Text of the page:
Another huge new opportunity to close the digital divide in rural America comes from major advances in satellite-delivered broadband. The Commission is moving forward with two important initiatives to unlock the potential of this technology. Here’s the context. Instead of sending one large satellite into a high orbit, we can now send a whole bunch of them into low- or mid-Earth orbit. These non-geostationary satellite orbit, or NGSO, constellations will create a mesh network of satellites in space that hold the potential to provide consumer-focused residential broadband at a speed and price-point that is competitive with terrestrial broadband offerings.
However, one downside of dramatically increasing the number of new satellites in orbit is the risk of increased orbital debris. And as we know from the movie “Gravity,” in space, even a centimeter-wide object can wreak devastating damage. In three weeks, the Commission will therefore vote on a Report and Order to comprehensively update the Commission’s existing rules regarding orbital debris mitigation, which were adopted in 2004. These new rules are designed to address the problem of orbital debris, while at the same time not creating undue regulatory obstacles to new satellite ventures. We would also seek comment on adopting a performance bond tied to successful spacecraft disposal.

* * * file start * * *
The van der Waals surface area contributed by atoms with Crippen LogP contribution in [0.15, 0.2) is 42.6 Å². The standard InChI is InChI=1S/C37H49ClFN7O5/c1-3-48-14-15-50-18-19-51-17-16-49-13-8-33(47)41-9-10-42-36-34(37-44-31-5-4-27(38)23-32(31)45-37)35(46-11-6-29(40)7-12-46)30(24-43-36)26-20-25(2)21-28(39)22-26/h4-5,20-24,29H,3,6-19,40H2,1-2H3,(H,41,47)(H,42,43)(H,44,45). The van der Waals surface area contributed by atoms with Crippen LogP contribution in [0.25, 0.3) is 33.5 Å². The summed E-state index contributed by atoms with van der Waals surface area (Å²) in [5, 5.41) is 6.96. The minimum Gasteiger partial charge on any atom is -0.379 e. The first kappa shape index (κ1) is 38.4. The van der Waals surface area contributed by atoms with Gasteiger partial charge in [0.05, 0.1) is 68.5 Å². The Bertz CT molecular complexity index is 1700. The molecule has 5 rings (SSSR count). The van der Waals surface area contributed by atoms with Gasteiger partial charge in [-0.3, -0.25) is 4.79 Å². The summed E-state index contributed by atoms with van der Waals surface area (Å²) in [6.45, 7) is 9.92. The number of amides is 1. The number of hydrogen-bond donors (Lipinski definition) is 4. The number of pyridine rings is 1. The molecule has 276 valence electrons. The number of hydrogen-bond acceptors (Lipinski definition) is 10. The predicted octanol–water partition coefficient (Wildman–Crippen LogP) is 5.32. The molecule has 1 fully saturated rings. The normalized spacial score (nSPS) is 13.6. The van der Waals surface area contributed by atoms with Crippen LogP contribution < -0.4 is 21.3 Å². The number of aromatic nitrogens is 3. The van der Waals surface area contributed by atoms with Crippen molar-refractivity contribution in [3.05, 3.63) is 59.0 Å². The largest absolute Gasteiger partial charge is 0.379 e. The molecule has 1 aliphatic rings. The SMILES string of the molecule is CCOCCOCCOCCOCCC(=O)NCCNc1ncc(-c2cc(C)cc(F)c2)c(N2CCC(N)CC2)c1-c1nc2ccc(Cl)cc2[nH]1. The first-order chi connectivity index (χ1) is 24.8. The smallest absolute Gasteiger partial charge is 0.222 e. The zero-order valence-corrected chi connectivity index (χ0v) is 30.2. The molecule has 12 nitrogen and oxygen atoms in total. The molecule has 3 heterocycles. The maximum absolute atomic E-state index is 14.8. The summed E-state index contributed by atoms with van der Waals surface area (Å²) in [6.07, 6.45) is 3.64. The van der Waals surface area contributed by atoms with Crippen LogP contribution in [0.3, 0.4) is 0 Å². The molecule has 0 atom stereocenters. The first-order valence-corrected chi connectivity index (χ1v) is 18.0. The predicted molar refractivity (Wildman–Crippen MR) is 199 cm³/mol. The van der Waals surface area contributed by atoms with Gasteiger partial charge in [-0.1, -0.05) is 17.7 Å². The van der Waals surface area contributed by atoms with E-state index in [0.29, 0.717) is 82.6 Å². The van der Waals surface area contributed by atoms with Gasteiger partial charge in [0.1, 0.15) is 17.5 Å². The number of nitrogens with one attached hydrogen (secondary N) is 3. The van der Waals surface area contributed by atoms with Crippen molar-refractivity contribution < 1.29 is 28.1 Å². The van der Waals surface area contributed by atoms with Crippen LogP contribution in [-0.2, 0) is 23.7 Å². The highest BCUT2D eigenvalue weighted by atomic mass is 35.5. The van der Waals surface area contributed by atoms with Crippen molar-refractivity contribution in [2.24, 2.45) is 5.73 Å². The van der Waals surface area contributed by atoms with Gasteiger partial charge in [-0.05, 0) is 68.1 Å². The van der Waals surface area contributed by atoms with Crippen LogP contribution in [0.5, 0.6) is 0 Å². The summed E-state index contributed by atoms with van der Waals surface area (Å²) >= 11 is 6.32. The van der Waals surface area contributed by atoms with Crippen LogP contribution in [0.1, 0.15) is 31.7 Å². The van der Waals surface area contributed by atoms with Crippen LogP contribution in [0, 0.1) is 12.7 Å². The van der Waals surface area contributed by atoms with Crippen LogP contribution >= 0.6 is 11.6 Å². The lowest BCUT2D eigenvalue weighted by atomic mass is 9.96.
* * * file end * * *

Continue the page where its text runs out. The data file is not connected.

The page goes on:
To promote new and expanded services using NGSO constellations, the Commission is committed to giving every company a fair shot at innovating and competing in the U.S. market. That’s why we have already approved a number of applications for this new generation of low-Earth orbit satellite constellations. And at our April meeting, the Commission will vote on an Order to approve ViaSat’s request for market access for a constellation of 20 satellites that will provide fixed-satellite service.
Making sure advanced communications are available to all Americans means making sure they are accessible to Americans with disabilities. Video description makes television programming accessible to the blind or visually impaired by inserting an audio description of the program. The Commission’s rules currently require certain commercial television broadcast stations in only the top 60 television markets to provide video-described programming. I have shared a Notice of Proposed Rulemaking that tentatively concludes we should expand the Commission’s video description regulations by phasing them in for an additional 10 markets each year for the next four years. The NPRM also proposes that the Commission seek further comment in 2023 on whether to expand its video description to markets beyond the top 100 after 2024.